When asked why the report did not include potential causative factors for the increase in disease transmission, including the impacts of climate change, a CDC spokeswoman said the purpose of the report was only to examine trends in occurrence. “In the US it remains unclear exactly how much climate and weather change may affect the distribution and timing of infectious diseases, as well as the introduction of new diseases,” she said. “Research and surveillance is underway that will help address this important question.”
It’s true that there isn’t a scientific consensus linking known climate change trends to observed increases in vector-borne disease transmission. There are a lot of complicating factors at play. Suburban sprawl, for instance: As people have developed wildlands they’ve fragmented habitats for predators like bears, cougars, foxes, and coyotes. With their natural enemies driven out, blood hosts like deer and rodents are thriving, creating large disease reservoirs exactly where people are mostly to be exposed—at the wildland-urban interface.
There’s also an increased volume of international travel and trade coming overseas to the US. That’s how Zika arrived first in Puerto Rico, and then Florida and Texas in 2016.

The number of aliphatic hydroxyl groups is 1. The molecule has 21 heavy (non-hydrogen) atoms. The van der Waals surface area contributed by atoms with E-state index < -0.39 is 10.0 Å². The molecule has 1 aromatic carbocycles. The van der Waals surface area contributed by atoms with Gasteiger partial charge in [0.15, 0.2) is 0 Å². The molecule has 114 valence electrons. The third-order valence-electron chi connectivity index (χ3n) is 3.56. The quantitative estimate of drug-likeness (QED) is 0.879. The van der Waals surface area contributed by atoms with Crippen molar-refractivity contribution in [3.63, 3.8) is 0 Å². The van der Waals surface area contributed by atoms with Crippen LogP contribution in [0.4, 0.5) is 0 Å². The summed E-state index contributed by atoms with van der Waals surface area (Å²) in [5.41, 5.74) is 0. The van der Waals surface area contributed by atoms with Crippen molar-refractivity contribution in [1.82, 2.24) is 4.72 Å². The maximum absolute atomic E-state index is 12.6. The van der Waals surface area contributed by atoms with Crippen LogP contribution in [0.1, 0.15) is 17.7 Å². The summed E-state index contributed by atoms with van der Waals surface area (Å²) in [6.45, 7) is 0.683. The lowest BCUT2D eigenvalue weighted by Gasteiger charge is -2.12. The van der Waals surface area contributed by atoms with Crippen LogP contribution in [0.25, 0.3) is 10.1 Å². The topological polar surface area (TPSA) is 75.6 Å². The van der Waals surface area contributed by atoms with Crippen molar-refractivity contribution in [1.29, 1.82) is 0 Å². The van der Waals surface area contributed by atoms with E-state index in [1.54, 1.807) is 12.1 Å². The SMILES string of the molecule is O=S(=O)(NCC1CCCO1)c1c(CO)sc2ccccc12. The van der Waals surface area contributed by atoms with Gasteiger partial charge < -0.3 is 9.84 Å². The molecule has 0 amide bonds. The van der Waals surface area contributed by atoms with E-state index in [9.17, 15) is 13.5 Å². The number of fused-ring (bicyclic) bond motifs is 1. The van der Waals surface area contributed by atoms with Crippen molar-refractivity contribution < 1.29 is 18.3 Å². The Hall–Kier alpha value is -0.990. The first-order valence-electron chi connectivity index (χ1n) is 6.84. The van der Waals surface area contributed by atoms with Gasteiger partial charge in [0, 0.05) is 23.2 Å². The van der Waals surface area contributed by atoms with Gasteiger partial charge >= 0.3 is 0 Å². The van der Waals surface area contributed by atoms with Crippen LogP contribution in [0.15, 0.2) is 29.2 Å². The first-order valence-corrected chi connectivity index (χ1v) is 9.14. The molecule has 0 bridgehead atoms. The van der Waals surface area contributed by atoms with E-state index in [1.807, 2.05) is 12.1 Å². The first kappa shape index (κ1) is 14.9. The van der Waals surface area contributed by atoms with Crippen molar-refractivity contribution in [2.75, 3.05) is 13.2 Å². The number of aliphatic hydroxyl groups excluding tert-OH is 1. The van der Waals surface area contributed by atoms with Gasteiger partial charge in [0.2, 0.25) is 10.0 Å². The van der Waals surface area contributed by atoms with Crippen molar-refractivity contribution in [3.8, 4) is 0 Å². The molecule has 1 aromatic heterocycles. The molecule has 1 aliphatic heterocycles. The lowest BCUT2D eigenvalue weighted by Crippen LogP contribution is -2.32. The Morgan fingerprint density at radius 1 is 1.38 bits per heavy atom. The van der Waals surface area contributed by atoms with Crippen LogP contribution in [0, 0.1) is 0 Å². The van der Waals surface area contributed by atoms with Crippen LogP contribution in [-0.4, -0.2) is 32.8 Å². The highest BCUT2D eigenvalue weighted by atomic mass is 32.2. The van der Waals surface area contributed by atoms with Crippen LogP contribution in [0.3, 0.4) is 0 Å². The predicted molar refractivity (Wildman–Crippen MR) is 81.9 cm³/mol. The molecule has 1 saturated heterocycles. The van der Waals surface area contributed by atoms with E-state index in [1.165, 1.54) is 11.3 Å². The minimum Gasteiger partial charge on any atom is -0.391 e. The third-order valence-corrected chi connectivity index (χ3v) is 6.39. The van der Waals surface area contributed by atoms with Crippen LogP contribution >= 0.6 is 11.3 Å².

Then there’s a bunch of biology that is still far from being understood. “Most of these diseases are super gnarly, complicated systems,” says A. Marm Kilpatrick, a disease ecologist at the University of California, Santa Cruz. “And climate change doesn’t affect them as simply as people make it out.”
It’s not a straight line between temperature and disease temperature, he explains. Warming may increase biting rates and how fast diseases can move through a bug into their salivary glands. But it also shortens their lifespan. At some point, as you go from warm to hot, that effect swamps out the others. So you wind up with a “hump-shaped relationship” instead.
And temperature isn’t the only way weather changes the equation. Last year Kilpatrick’s lab conducted a nationwide study using CDC records and local mosquito data to examine how weather influenced outbreaks of West Nile virus. They found the biggest climate change driver of disease epidemic was actually drought. Even though less water meant fewer mosquitoes, the drought also stressed out birds—the primary virus host. So the net result, however counterintuitive it may be, was an increase in infection prevalence. In fact, Kilpatrick’s models suggest increased drought severity could double the number of annual West Nile cases in the near future. “That suggests a simple warming equals more disease story was not borne out,” he says. He thinks it’s more likely that local weather and land use changes are combining with other factors to alter the ecology of the underlying transmission cycle, in both vectors and their hosts.